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dc.contributor.authorHao, Hong
dc.date.accessioned2017-01-30T15:12:11Z
dc.date.available2017-01-30T15:12:11Z
dc.date.created2015-10-29T04:09:21Z
dc.date.issued2011
dc.date.submitted2015-10-29
dc.identifier.citationHao, H. 2011. Prediction of blast-induced window glass fragments, in Fragomeni, S. and Venkatesan, S. (ed), Incorporating Sustainable Practice in Mechanics and Structures of Materials, Chapter 102, pp. 635-640. London: Taylor and Francis.
dc.identifier.urihttp://hdl.handle.net/20.500.11937/44120
dc.identifier.doi10.1201/b10571-115
dc.description.abstract

Statistics show that more than 80% human casualties in an explosion event are associated with the failure of glass windows or curtain walls. Owing to the extreme complexity, the current practice in predicting window glass failure and fragments are based mainly on some empirical formulae or simplified numerical simulations. In this study, both empirical and theoretical methods are adopted to calculate the mean fragment area, the mean ejection velocity, and the mean flying distances of the glass fragments to blast loads. Theoretical methods are based on the theory of damage and fracture mechanics while the empirical method is based on either an initial fragment size assumption or an empirical estimation of mean fragment size from field observed data. The results are compared to various injury and lethality, or protection levels specified in codes and security guidelines for personnel protection against glass debris hazards.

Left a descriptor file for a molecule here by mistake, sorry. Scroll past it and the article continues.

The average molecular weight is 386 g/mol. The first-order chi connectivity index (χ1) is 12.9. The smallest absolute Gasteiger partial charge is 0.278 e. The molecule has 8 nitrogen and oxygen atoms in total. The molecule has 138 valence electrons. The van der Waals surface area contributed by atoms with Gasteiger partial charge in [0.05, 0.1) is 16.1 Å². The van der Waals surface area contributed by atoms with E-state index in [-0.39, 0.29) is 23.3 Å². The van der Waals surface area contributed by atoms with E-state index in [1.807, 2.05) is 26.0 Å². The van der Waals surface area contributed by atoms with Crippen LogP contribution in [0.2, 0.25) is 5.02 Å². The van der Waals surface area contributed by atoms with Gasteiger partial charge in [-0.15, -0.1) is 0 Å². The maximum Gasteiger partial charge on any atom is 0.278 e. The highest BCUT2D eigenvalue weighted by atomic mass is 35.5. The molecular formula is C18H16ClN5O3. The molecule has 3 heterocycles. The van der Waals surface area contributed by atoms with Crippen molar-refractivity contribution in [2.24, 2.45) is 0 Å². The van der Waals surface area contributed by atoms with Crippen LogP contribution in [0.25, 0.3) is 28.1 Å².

dc.titlePrediction of blast-induced window glass fragments
dc.typeBook Chapter
dcterms.dateSubmitted2015-10-29
dcterms.source.startPage635
dcterms.source.endPage640
dcterms.source.titleIncorporating Sustainable Practice in Mechanics of Structures and Materials - Proceedings of the 21st Australian Conference on the Mechanics of Structures and Materials
dcterms.source.seriesIncorporating Sustainable Practice in Mechanics of Structures and Materials - Proceedings of the 21st Australian Conference on the Mechanics of Structures and Materials
dcterms.source.isbn9780415616577
curtin.digitool.pid231487
curtin.pubStatusPublished
curtin.refereedTRUE
curtin.departmentDepartment of Civil Engineering
curtin.identifier.scriptidPUB-SE-DCE-HH-23502
curtin.identifier.elementsidELEMENTS-63512
curtin.accessStatusFulltext not available


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